Inside Kate Bush’s alternate universe

It’s fitting that Bush recorded two duets with Peter Gabriel. It wasn’t unusual for artists in the 1980s to transition from art music to pop music (The Human League) or vice versa (Talk Talk) but Bush, like Gabriel, collapsed the distinction. While her vision sometimes overlapped with what the public wanted, she didn’t care when it didn’t. The new song she recorded for her 1986 victory-lap singles collection The Whole Story was Experiment IV, a bizarre number about a secret military project to develop a sonic superweapon, with a video deemed too gory for Top of the Pops. Yet not long afterwards she was perfectly happy to write a song for the John Hughes romcom She’s Having a Baby. The extraordinarily moving This Woman’s Work has since eclipsed the film, reappearing to great effect in TV series such as The Handmaid’s Tale and Extras. She is someone who will invent 50 exquisite synonyms for snow (shimmerglisten, mountain-sob) and ask Stephen Fry to narrate them, or put Prince on the same song as Lenny Henry. In her music the separation between showbusiness and the avant-garde simply doesn’t exist.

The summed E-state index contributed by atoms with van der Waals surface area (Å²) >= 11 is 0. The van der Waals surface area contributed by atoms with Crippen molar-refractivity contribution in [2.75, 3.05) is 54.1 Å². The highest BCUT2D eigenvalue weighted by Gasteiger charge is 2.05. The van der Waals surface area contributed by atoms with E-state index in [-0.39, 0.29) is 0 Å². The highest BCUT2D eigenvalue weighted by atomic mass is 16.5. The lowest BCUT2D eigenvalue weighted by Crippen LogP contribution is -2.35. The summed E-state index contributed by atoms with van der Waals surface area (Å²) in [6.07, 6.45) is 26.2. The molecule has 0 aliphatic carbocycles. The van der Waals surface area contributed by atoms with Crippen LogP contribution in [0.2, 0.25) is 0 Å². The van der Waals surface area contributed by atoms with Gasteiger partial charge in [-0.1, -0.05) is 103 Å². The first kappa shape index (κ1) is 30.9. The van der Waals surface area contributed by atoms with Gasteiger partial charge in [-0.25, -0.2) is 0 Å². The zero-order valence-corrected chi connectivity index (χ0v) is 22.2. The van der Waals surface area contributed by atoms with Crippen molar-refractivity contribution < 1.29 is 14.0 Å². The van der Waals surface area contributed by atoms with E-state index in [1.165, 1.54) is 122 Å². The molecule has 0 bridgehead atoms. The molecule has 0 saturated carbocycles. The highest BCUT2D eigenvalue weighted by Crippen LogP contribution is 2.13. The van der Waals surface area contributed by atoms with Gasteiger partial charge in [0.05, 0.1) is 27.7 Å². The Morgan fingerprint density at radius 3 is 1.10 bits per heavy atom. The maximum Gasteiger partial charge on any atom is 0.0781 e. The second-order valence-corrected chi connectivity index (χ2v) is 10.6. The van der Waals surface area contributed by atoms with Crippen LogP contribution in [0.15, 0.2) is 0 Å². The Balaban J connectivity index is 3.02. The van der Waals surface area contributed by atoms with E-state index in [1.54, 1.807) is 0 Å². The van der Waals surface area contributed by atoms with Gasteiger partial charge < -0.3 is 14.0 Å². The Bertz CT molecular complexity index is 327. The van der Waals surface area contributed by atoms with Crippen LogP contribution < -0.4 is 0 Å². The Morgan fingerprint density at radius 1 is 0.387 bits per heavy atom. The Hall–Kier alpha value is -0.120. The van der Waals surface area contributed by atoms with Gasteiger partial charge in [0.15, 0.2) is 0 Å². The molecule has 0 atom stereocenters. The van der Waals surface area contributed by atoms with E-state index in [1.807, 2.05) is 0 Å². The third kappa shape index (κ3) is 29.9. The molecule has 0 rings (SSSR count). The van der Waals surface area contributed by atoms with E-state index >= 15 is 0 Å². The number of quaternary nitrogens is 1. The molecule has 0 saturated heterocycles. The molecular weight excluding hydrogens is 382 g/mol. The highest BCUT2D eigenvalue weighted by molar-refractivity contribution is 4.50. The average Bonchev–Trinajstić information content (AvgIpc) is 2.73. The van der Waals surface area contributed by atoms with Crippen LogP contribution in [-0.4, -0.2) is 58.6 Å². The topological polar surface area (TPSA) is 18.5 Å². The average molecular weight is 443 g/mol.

If Bush has ever fallen out of fashion, then it was during the 1990s, when she retreated from music for family reasons after the disappointment of 1993’s The Red Shoes. That album was named after a film about a woman who is killed by her dedication to art. Her 2005 comeback, Aerial, resolved that tension by intertwining creativity, family life and nature in a more holistic way. Her music “comes from a quiet place,” she said.

Her influence, however, has been constant, with disciples including Tori Amos, Fiona Apple, Lady Gaga, Bat for Lashes, Goldfrapp, Florence Welch, Joanna Newsom, Tricky and Outkast. Some artists open the door to a new room in the house of music; Bush is one of a handful whose imagination revealed the existence of a whole new wing. For her, anything can be the germ of a song (inspirations on Aerial include laundry, bird song and the number Pi) and any perspective is legitimate: a child, a foetus, a cockney bank robber, a Himalayan explorer, a man watching his wife give birth, a ghost. She is an adventurer and an alchemist; a perfectionist and a dreamer.

For a genius, Bush is unusually nice, with no reputation for tormented or difficult behaviour. The closest she has ever sailed to controversy is when she praised Theresa May, as a female prime minister, in 2016. From Joni and Aretha to Adele and Mary J Blige, great female artists are often associated with the expression of emotional pain – heartbreak is their engine – but Bush has a rare talent for joy, empathy and wonder.

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